Sunday, April 14, 2013

Hanging It Up

Four and a half years ago, I had this crazy idea. 

The idea was to start a sports blog and put my thoughts out there on whatever I felt like talking about. And as time went on, I only cared enough to talk about one thing and one thing only: Twins Baseball. And then late in 2010, I made the decision to change the blog to a Twins only blog called "Giles Talks Twins".

That name lasted for one season. After that, I joined forces with my friend for the past 18 years and the blog changed its name to Twin Minds. There was much to be excited about.

Also during the 2011 season, I followed another passion of mine and launched a hockey blog devoted to the Minnesota Wild. The goal was to be able to do the two blogs equally.

Boy, I was wrong.

Once the 2011 season ended, the blog went into a dry spell. Posts on here became more and more difficult to do. And if you haven't noticed, this is the first post on this blog in the calendar year of 2013.

With all of this in mind, I have decided to retire from the Twins blogosphere. It will be something that I will miss, but its the right decision at this point.

Ill keep the site up for a while, in case I change my mind and decide to come back, but the likelihood of that happening is slim.

This does not mean I have given up on the Twins. I still have my season tickets (This is the 7th season of having them), and will continue to have them until I am six feet under. I'll still tweet Twins things, as usual. I'll still be taking road trips with the club (The last few years Territory Train has covered this, and the word fun is an understatement to describe those trips), as I try to achieve a life goal of going to every park in Major League Baseball. And, you can certainly find me at those Twins Daily events (I went to the Twins Fest event, and it was so very much a great experience). 

I'll try and be a bit more active on the Twins Daily forums, now that I have finally closed the book on this blog.

Thank you to all of you who have read my stuff on here. I appreciate your support during these few years. I've tried to be as objective and positive as possible while talking about my favorite squad. 

My love for Twins baseball has not wavered in the past few years. But my ability to blog about them has. And it is time to move on.

Again thank you, to all of you. 



Monday, December 3, 2012

Hold The Fort!

Today, we saw the annual MLB Winter Meetings kick off. And unlike last year, there was a miniscule amount of rumors going around today.

As Terry Ryan arrived in Nashville, his priority has become quite clear: Acquire starting pitching.

We saw that last week, when he dealt Denard Span to Washington for pitcher Alex Meyer. But Meyer, is coming off a season spent in A-Ball. So Meyer won't exactly be around for a while (Unless he makes a Matt Garza hike through the Minor Leagues in 2013).

Rumors floated about today, that the Twins are targeting free agent pitchers Brett Myers, John Lannan, Joe Blanton, Kevin Correia, and Francisco Liriano (Yep, you read that right). The only one on this who had a decent 2012, was Myers, and he spent most of 2012 coming out of the bullpen for Houston. Myers has spent most of his career as starter, but was moved to the bullpen in Houston (Not exactly a place brewing with great starting pitching).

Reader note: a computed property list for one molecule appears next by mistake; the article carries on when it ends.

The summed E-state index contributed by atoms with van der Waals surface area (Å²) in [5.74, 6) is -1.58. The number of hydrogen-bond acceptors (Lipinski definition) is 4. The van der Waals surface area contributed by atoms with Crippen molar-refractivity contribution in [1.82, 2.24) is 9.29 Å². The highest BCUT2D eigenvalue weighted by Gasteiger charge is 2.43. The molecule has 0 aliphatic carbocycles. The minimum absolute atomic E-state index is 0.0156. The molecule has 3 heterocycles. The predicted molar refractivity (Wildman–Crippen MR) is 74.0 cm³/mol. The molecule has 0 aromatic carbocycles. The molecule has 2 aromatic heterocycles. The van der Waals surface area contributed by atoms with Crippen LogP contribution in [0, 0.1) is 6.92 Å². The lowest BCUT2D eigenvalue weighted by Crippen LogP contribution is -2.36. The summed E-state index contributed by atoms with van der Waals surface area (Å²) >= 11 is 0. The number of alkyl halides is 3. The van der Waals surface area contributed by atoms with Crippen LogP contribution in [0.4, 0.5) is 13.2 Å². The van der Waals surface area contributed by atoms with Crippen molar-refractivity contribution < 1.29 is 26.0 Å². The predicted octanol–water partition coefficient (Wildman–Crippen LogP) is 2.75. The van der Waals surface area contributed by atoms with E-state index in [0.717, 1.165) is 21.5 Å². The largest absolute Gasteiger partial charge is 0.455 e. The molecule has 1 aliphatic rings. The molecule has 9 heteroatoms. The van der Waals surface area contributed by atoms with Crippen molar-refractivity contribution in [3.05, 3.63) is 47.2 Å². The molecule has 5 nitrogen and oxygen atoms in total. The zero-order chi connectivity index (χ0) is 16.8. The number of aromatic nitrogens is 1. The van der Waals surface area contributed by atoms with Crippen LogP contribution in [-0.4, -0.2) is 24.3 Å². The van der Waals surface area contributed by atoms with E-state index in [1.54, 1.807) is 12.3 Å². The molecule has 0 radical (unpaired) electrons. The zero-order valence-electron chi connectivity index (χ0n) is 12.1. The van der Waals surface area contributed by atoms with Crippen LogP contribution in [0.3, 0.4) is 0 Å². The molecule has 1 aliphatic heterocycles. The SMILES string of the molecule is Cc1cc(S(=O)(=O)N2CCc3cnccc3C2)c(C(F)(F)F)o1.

One thing all these pitchers have in common, except for Liriano, is the fact they all can eat innings, but love to put the ball in play. So basically, the Twins are targeting your typical Twins pitcher. Throws early 90s fastball, pitches to contact, few strikeouts. Not exactly a welcome sign, considering that strategy has dearly backfired the last 2 years.

As one sits here and looks over all the information on these starting pitchers, one thing has become quite clear: If these rumors are indeed true, the Twins really are trying to find some pitchers to hold the fort for 2013 and 2014, while their young talent works their way up the minors in time for 2015 and beyond where Meyer, Kyle Gibson, and possibly Liam Hendriks and Alex Wimmers will be waiting to lead the Twins pitching staff.

The Twins won't come out and say this, but they are more just trying to hold the fort and rebuild for the future. Because if they were trying to actually contend, they would be linked to higher profile starting pitchers with that $30 million or so they have to spend...

Follow Giles on Twitter @gilesferrell

Monday, October 29, 2012

Pitching and Second Chances: Giles 2012-13 Offseason Blueprint

First of all, congratulations to the San Francisco Giants on winning the World Series. The weren't my first choice, but after the Division Series, they were my only choice.

But, we have said adieu to the 2012 baseball season, and now it is time to start looking ahead and preparing for 2013.

For those who have not yet purchased their copy of the Twins Daily 2013 offseason handbook, please do so now. It is 72 pages of pure gold, giving you everything you need to know about the upcoming Twins offseason.

At the end of the book, the guys give their blueprints for how they would like the offseason to go. And in the past two years, I have taken part in that on this blog, and I will continue that here.

This year, my focus is pitching, and giving some guys second chances to prove they can play with the big club. Pitching has been the theme in just about anyone's offseason blueprint, but im relying on the hope that some of these young guys getting second chances can iron their stuff out and be the player the Twins need them to be. So here is my offseason blueprint:

(The salary figures are based on the Twins Daily staff's projections, which can be found in the handbook)